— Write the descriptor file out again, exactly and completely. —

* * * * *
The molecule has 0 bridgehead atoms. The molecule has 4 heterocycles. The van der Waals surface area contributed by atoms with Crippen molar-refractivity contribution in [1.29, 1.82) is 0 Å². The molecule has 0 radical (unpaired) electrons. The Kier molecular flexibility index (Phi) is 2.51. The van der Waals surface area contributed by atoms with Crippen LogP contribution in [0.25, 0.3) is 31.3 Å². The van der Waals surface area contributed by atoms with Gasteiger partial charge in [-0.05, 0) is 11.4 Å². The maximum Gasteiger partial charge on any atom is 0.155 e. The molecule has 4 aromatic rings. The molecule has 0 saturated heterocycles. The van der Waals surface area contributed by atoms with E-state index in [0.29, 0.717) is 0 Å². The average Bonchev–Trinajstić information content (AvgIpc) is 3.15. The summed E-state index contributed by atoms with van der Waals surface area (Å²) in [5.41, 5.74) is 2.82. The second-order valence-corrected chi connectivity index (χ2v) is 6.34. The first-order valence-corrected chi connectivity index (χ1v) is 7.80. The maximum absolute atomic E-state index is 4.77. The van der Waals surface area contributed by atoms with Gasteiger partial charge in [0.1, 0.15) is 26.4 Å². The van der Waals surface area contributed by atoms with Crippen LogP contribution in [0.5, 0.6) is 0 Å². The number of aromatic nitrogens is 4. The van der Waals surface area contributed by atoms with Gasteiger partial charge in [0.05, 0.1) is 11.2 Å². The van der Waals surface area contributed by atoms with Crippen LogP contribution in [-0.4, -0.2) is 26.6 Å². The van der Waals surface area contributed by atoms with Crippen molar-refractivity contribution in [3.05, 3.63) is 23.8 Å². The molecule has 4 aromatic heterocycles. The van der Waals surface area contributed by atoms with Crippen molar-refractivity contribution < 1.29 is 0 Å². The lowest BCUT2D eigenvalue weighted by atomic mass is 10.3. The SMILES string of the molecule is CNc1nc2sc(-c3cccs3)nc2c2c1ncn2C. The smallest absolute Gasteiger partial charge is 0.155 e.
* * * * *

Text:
The molecule has 0 bridgehead atoms. The molecule has 4 heterocycles. The van der Waals surface area contributed by atoms with Crippen molar-refractivity contribution in [1.29, 1.82) is 0 Å². The molecule has 0 radical (unpaired) electrons. The Kier molecular flexibility index (Phi) is 2.51. The van der Waals surface area contributed by atoms with Crippen LogP contribution in [0.25, 0.3) is 31.3 Å². The van der Waals surface area contributed by atoms with Gasteiger partial charge in [-0.05, 0) is 11.4 Å². The maximum Gasteiger partial charge on any atom is 0.155 e. The molecule has 4 aromatic rings. The molecule has 0 saturated heterocycles. The van der Waals surface area contributed by atoms with E-state index in [0.29, 0.717) is 0 Å². The average Bonchev–Trinajstić information content (AvgIpc) is 3.15. The summed E-state index contributed by atoms with van der Waals surface area (Å²) in [5.41, 5.74) is 2.82. The second-order valence-corrected chi connectivity index (χ2v) is 6.34. The first-order valence-corrected chi connectivity index (χ1v) is 7.80. The maximum absolute atomic E-state index is 4.77. The van der Waals surface area contributed by atoms with Gasteiger partial charge in [0.1, 0.15) is 26.4 Å². The van der Waals surface area contributed by atoms with Crippen LogP contribution in [0.5, 0.6) is 0 Å². The number of aromatic nitrogens is 4. The van der Waals surface area contributed by atoms with Gasteiger partial charge in [0.05, 0.1) is 11.2 Å². The van der Waals surface area contributed by atoms with Crippen LogP contribution in [-0.4, -0.2) is 26.6 Å². The van der Waals surface area contributed by atoms with Crippen molar-refractivity contribution in [3.05, 3.63) is 23.8 Å². The molecule has 4 aromatic heterocycles. The van der Waals surface area contributed by atoms with Crippen molar-refractivity contribution < 1.29 is 0 Å². The lowest BCUT2D eigenvalue weighted by atomic mass is 10.3. The SMILES string of the molecule is CNc1nc2sc(-c3cccs3)nc2c2c1ncn2C. The smallest absolute Gasteiger partial charge is 0.155 e.